It seems that any dish that has the word Jewish in its name is fried. “Jewish fish” is actually fried fish, which, when introduced to Britain by late seventeenth-century Sephardic refugees, evolved into fish and chips. A Jewish-style artichoke (right in the photo above), which is a family favorite, adopted from Sephardic Roman-Jewish cuisine via my Moroccan granny is a fried and seasoned artichoke that tastes like potato chips. In my family, we usually eat this during Hanukkah, when it is customary to eat fried foods, as well as during Passover. - See more at: http://jewishfoodexperience.com/recipes/carciofi-alla-giudia-jewish-style-artichokes/#sthash.RATAZXSQ.dpufIt seems that any dish that has the word Jewish in its name is fried. “Jewish fish” is actually fried fish, which, when introduced to Britain by late seventeenth-century Sephardic refugees, evolved into fish and chips. A Jewish-style artichoke (right in the photo above), which is a family favorite, adopted from Sephardic Roman-Jewish cuisine via my Moroccan granny is a fried and seasoned artichoke that tastes like potato chips. In my family, we usually eat this during Hanukkah, when it is customary to eat fried foods, as well as during Passover. - See more at: http://jewishfoodexperience.com/recipes/carciofi-alla-giudia-jewish-style-artichokes/#sthash.RATAZXSQ.dpufIt seems that any dish that has the word Jewish in its name is fried. “Jewish fish” is actually fried fish, which, when introduced to Britain by late seventeenth-century Sephardic refugees, evolved into fish and chips. A Jewish-style artichoke (right in the photo above), which is a family favorite, adopted from Sephardic Roman-Jewish cuisine via my Moroccan granny is a fried and seasoned artichoke that tastes like potato chips. In my family, we usually eat this during Hanukkah, when it is customary to eat fried foods, as well as during Passover. - See more at: http://jewishfoodexperience.com/recipes/carciofi-alla-giudia-jewish-style-artichokes/#sthash.RATAZXSQ.dpufIt seems that any dish that has the word Jewish in its name is fried. “Jewish fish” is actually fried fish, which, when introduced to Britain by late seventeenth-century Sephardic refugees, evolved into fish and chips. A Jewish-style artichoke (right in the photo above), which is a family favorite, adopted from Sephardic Roman-Jewish cuisine via my Moroccan granny is a fried and seasoned artichoke that tastes like potato chips. In my family, we usually eat this during Hanukkah, when it is customary to eat fried foods, as well as during Passover. - See more at: http://jewishfoodexperience.com/recipes/carciofi-alla-giudia-jewish-style-artichokes/#sthash.RATAZXSQ.dpuf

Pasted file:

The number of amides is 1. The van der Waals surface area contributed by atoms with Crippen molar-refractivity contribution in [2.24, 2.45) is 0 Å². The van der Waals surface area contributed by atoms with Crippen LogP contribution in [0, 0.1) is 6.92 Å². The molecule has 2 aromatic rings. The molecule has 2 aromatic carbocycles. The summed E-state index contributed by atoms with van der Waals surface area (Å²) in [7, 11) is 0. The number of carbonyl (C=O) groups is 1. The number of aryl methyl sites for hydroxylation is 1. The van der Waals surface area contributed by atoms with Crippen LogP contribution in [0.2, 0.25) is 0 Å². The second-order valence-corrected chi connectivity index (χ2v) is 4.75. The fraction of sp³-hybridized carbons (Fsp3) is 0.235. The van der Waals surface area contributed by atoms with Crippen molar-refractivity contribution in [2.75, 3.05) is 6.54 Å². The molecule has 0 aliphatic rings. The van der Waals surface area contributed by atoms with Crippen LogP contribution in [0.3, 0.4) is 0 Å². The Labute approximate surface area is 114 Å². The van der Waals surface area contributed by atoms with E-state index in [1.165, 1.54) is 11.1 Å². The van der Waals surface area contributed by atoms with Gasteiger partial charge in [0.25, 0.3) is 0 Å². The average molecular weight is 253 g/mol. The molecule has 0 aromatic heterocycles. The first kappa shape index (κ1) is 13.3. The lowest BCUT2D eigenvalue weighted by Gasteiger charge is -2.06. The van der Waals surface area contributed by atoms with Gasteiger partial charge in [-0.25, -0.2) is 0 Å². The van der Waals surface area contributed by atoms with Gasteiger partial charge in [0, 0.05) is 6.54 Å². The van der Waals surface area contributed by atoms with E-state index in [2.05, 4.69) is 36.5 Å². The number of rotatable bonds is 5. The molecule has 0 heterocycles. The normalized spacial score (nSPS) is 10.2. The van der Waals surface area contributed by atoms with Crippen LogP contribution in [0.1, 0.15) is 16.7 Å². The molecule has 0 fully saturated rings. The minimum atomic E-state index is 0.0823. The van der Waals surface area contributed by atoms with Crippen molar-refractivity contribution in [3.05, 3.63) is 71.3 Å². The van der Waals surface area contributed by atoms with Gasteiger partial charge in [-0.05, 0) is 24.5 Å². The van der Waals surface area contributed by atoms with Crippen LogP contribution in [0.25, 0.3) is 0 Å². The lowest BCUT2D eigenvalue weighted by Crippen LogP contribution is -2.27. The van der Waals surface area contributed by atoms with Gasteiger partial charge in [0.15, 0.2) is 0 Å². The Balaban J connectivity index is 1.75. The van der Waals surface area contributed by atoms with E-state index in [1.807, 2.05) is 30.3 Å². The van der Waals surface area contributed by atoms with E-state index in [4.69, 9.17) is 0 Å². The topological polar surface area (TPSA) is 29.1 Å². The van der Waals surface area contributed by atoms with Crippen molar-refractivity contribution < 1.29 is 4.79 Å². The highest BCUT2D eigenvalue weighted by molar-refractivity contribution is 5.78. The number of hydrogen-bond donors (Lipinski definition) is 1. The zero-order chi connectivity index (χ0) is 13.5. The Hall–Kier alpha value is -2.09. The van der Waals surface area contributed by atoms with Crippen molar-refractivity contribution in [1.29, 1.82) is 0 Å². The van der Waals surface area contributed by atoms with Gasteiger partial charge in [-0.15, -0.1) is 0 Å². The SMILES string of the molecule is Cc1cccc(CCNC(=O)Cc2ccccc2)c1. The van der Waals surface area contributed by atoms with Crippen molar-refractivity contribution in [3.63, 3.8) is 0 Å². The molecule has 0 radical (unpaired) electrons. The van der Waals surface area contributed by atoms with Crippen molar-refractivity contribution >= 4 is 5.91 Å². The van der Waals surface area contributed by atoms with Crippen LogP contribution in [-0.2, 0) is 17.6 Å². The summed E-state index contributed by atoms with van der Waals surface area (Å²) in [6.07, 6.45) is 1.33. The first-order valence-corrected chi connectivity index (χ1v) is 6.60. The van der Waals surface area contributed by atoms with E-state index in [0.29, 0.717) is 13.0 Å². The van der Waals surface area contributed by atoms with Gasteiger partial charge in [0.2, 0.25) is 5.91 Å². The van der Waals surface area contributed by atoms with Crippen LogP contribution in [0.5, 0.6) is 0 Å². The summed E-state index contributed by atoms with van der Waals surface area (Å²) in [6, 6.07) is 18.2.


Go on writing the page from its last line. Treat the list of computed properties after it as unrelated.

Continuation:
Contributed by Afraim Katzir